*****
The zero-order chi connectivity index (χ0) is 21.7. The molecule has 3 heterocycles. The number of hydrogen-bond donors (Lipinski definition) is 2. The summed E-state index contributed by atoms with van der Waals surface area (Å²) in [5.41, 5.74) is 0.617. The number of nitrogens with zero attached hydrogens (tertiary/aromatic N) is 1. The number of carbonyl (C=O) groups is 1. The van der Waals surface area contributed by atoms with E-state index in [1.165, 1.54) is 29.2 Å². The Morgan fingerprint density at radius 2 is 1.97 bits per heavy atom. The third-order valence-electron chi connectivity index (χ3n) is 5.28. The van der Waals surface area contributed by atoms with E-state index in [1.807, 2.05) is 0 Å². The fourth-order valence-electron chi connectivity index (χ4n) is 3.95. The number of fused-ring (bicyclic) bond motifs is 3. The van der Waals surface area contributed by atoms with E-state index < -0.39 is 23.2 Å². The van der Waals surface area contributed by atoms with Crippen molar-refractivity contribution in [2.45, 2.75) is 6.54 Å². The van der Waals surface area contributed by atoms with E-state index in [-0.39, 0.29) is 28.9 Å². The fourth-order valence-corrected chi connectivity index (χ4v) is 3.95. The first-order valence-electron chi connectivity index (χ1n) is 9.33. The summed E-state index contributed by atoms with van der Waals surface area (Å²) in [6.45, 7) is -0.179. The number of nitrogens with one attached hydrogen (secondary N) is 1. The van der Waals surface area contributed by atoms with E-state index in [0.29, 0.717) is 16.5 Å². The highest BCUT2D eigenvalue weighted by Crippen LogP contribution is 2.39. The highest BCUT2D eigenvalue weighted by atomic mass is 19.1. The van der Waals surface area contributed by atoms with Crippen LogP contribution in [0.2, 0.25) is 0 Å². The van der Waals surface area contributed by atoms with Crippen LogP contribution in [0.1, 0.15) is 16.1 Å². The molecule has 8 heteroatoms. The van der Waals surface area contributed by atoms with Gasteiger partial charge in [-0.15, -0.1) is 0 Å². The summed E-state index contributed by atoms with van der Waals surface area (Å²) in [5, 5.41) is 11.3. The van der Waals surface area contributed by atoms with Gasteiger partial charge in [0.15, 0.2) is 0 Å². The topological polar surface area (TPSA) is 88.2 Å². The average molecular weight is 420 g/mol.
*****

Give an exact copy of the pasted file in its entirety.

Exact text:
The zero-order chi connectivity index (χ0) is 21.7. The molecule has 3 heterocycles. The number of hydrogen-bond donors (Lipinski definition) is 2. The summed E-state index contributed by atoms with van der Waals surface area (Å²) in [5.41, 5.74) is 0.617. The number of nitrogens with zero attached hydrogens (tertiary/aromatic N) is 1. The number of carbonyl (C=O) groups is 1. The van der Waals surface area contributed by atoms with E-state index in [1.165, 1.54) is 29.2 Å². The Morgan fingerprint density at radius 2 is 1.97 bits per heavy atom. The third-order valence-electron chi connectivity index (χ3n) is 5.28. The van der Waals surface area contributed by atoms with E-state index in [1.807, 2.05) is 0 Å². The fourth-order valence-electron chi connectivity index (χ4n) is 3.95. The number of fused-ring (bicyclic) bond motifs is 3. The van der Waals surface area contributed by atoms with E-state index < -0.39 is 23.2 Å². The van der Waals surface area contributed by atoms with Crippen molar-refractivity contribution in [2.45, 2.75) is 6.54 Å². The van der Waals surface area contributed by atoms with E-state index in [-0.39, 0.29) is 28.9 Å². The fourth-order valence-corrected chi connectivity index (χ4v) is 3.95. The first-order valence-electron chi connectivity index (χ1n) is 9.33. The summed E-state index contributed by atoms with van der Waals surface area (Å²) in [6.45, 7) is -0.179. The number of nitrogens with one attached hydrogen (secondary N) is 1. The van der Waals surface area contributed by atoms with E-state index in [0.29, 0.717) is 16.5 Å². The highest BCUT2D eigenvalue weighted by Crippen LogP contribution is 2.39. The highest BCUT2D eigenvalue weighted by atomic mass is 19.1. The van der Waals surface area contributed by atoms with Crippen LogP contribution in [0.2, 0.25) is 0 Å². The van der Waals surface area contributed by atoms with Crippen LogP contribution in [0.1, 0.15) is 16.1 Å². The molecule has 8 heteroatoms. The van der Waals surface area contributed by atoms with Gasteiger partial charge in [-0.15, -0.1) is 0 Å². The summed E-state index contributed by atoms with van der Waals surface area (Å²) in [5, 5.41) is 11.3. The van der Waals surface area contributed by atoms with Gasteiger partial charge in [0.15, 0.2) is 0 Å². The topological polar surface area (TPSA) is 88.2 Å². The average molecular weight is 420 g/mol.